Utility Week

Utility Week 10th January 2014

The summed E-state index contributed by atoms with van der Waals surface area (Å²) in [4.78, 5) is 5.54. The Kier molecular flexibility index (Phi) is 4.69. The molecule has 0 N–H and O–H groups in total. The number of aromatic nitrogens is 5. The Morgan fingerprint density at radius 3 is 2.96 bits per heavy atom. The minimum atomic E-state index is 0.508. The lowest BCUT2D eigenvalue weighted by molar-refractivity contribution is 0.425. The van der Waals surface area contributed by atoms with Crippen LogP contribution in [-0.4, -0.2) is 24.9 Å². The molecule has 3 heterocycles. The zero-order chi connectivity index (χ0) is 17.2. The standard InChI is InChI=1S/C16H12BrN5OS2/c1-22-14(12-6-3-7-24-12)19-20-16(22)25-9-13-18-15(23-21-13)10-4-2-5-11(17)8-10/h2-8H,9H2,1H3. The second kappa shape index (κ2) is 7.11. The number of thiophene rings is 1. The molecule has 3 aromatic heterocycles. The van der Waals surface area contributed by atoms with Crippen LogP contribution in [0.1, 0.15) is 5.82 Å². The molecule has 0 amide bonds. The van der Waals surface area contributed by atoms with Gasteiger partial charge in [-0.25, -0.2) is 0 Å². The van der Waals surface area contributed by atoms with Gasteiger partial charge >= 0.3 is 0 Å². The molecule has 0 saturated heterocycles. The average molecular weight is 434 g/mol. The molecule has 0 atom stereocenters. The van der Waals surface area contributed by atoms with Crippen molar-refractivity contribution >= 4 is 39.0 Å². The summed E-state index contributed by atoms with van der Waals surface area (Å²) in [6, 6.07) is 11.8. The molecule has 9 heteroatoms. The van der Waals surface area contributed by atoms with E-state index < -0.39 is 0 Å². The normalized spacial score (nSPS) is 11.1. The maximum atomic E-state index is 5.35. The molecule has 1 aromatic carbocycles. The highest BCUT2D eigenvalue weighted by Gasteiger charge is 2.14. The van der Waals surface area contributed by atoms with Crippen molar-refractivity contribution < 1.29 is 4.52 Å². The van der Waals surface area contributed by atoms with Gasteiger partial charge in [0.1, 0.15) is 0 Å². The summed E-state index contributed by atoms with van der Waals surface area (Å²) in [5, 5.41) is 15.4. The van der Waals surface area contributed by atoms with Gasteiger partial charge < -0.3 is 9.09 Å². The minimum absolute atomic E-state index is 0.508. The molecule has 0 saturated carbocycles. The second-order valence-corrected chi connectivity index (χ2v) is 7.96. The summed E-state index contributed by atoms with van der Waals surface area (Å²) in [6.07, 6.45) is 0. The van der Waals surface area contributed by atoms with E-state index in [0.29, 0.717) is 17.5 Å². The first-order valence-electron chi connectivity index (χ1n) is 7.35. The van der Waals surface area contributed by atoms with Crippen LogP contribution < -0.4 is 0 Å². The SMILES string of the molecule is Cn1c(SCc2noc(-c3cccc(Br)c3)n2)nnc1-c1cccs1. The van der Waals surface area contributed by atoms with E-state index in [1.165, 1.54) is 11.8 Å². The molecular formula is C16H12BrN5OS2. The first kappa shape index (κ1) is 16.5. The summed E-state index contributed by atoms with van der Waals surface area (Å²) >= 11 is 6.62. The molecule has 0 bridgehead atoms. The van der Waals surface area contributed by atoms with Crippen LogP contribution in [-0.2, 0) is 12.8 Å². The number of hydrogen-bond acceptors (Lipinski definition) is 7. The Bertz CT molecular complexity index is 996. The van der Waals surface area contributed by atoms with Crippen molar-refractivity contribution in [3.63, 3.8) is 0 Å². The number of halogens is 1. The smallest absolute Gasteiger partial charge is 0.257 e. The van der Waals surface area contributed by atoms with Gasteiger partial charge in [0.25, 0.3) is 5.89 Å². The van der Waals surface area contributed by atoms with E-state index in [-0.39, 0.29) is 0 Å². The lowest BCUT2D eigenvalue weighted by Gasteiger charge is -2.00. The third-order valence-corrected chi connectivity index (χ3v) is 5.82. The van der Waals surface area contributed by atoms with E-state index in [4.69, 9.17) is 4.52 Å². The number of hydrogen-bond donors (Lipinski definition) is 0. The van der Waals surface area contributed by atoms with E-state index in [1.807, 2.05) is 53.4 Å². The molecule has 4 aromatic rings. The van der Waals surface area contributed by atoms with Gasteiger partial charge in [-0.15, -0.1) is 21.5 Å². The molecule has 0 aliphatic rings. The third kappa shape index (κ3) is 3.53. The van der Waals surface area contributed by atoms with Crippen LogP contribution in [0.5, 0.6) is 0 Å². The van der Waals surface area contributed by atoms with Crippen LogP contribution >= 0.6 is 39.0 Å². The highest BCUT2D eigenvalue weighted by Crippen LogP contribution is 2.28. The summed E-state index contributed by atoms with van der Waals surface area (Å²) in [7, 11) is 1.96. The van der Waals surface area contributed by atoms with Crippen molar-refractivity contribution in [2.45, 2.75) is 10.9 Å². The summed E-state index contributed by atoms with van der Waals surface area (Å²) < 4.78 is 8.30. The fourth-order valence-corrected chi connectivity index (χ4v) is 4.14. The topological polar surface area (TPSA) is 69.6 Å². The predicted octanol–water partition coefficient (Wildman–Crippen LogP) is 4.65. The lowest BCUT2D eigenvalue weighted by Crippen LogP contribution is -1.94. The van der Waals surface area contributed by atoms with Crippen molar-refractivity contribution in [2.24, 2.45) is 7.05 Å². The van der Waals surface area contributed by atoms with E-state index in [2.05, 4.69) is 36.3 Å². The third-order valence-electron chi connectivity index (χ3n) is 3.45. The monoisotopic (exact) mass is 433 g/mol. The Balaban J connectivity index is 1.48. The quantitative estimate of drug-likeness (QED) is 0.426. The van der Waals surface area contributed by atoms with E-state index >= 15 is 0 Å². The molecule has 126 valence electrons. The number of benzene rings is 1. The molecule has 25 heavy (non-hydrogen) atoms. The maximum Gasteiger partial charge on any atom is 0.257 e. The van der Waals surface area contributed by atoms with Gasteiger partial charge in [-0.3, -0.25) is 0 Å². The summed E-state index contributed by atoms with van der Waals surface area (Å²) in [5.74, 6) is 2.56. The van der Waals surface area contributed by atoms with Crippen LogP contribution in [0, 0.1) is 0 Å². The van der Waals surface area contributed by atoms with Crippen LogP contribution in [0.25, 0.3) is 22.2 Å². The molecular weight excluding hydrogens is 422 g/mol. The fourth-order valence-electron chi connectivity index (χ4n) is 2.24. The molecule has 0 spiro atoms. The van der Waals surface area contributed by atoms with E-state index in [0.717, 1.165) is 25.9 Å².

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Policy & Regulation Market view EU looks at energy state aid Europe has just published draft guidelines on state aid, with explicit reference to energy. Now is your last chance to influence policy development, say Gordon Downie and Joanne McDowall. F or many involved in the energy sector little regard will have been paid to European Union state aid rules, until relatively recently. Given the various developments in this area, it seems unlikely this will continue to be the case. State aid rules are designed to prevent distortions of competition between member states, so where member states intend to support certain undertakings or industries (such as renewable generators), they are only permitted to do so in a manner compatible with the state aid rules. Significantly, it is the European Commission that determines what support is compatible with the state aid rules, not individual member states. On 18 December 2013, the European Commission published for consultation draft guidelines on environmental and energy aid for 2014-20. The guidelines set out the conditions under which aid will be permitted. The scope of the guidelines has, for the first time, been expanded to explicitly include energy aid (see box) as well as environmental aid – given the huge impact that the energy sector has on environmental protection. The consultation is open until 14 February 2014 and it is expected that the guidelines will come into force in the second half of this year. There have been some timely reminders of the Commission's supremacy in this area. On the day the draft guidelines were published, the Commission opened an in-depth investigation into a support scheme in Germany for energy-intensive companies benefitting from a reduced renewables surcharge and an investigation into the UK's proposed support scheme for Hinkley Point C. The following day, a judgement was issued from the European Court of Justice confirming that an obligation on electricity distributors in France to purchase renewable wind energy was caught by the state aid rules and as such, not permitted unless and until it was approved by the Commission. This provides clear evidence of the significance and impact of the state aid rules in the energy sector and indeed, the need for the UK to get the Commission "on-side" with its Electricity Market Reform proposals. 16 | 10th - 16th January 2014 | UTILITY WEEK Scope of the guidelines The scope of the guidelines will be significantly broadened (from their current scope) and include a number of areas that will be of interest in the energy sector, including aid for: •  energy from renewable sources •  cogeneration installations, district heating and cooling •  carbon capture and storage •  energy infrastructure •  generation adequacy measures The guidelines seek to provide transparency for member states as to what will be permitted, and hence to help ensure their support schemes are compatible with EU rules. Failure to do so will have clear detrimental effects on investor confidence. To decide if aid should be approved, the Commission will consider it against the terms of the guidelines and the relevant criteria. In this regard, the guidelines list the "common assessment principles" (including how these are to be assessed) and the specific conditions for certain categories of aid. The general principles include the need for: i) a contribution to a common objective (for the energy sector this is ensuring a competitive, sustainable and secure energy system in a well functioning European energy market); ii) a genuine market failure; iii) the aid to be the appropriate way to address the failure; iv) is proportionate in that it will be no more than what is required to achieve the desired outcome. The Commission's investigation into the proposed support for Hinkley Point C is seeking to establish whether there is a genuine market failure and if so, whether the level of support is the minimum necessary. The guidelines helpfully provide further detail in respect of a number of categories of aid including (among others) aid to energy from renewable sources, aid to energy infrastructure and aid for generation adequacy. Aid to energy from renewable sources can be granted in the form of investment aid or operating aid and the aid schemes can be authorised for a maximum period of ten years. If the schemes are to be maintained after this period (as would be the case for contracts for differences in the UK), they will need to be re-notified. Significantly, the guidelines are clear there will be no obligation on member states to open up their renewable support schemes to other member states, although this is on the condition that an explanation is given as to why there is no co-operation mechanism in place (allowing for cross-border support). The guidelines are clear that aid for energy from renewable sources should be granted as part of a competitive bidding process and all generators from renewable sources should be able to bid on a non-discriminatory basis. Member states are permitted to specify a minimum number of different renewable sources and are permitted to exclude electricity in certain geographical areas if necessary to secure grid stability. The preferred form of aid is by way of a feed-in premium or tariff, and generators should be subject to standard balancing responsibilities. Aid will be permitted in the form of green certificates. However, the evidence required from member states is more challenging and does not permit different levels of support (banding) for deployed technologies. The extent of any aid (or the so-called permitted aid intensity) is set out in the annex to the guidelines and varies according to the size of the undertaking receiving the aid. The aid intensities are proposed as follows: small enterprises (65 per cent); medium enterprises (55 per cent); and large enterprises (45 per cent). Given the impact these guidelines will have in shaping energy regimes and their attractiveness to industry and investors, there is no doubt that key stakeholders in all member states will be scrutinising the detail of the guidelines and submitting appropriate responses to the consultation. Indeed, this could be viewed as the most meaningful (and arguably, last) opportunity to influence policy in this area for a number of years. Gordon Downie and Joanne McDowall are solicitors in the Energy and Natural Resources Group of Shepherd and Wedderburn LLP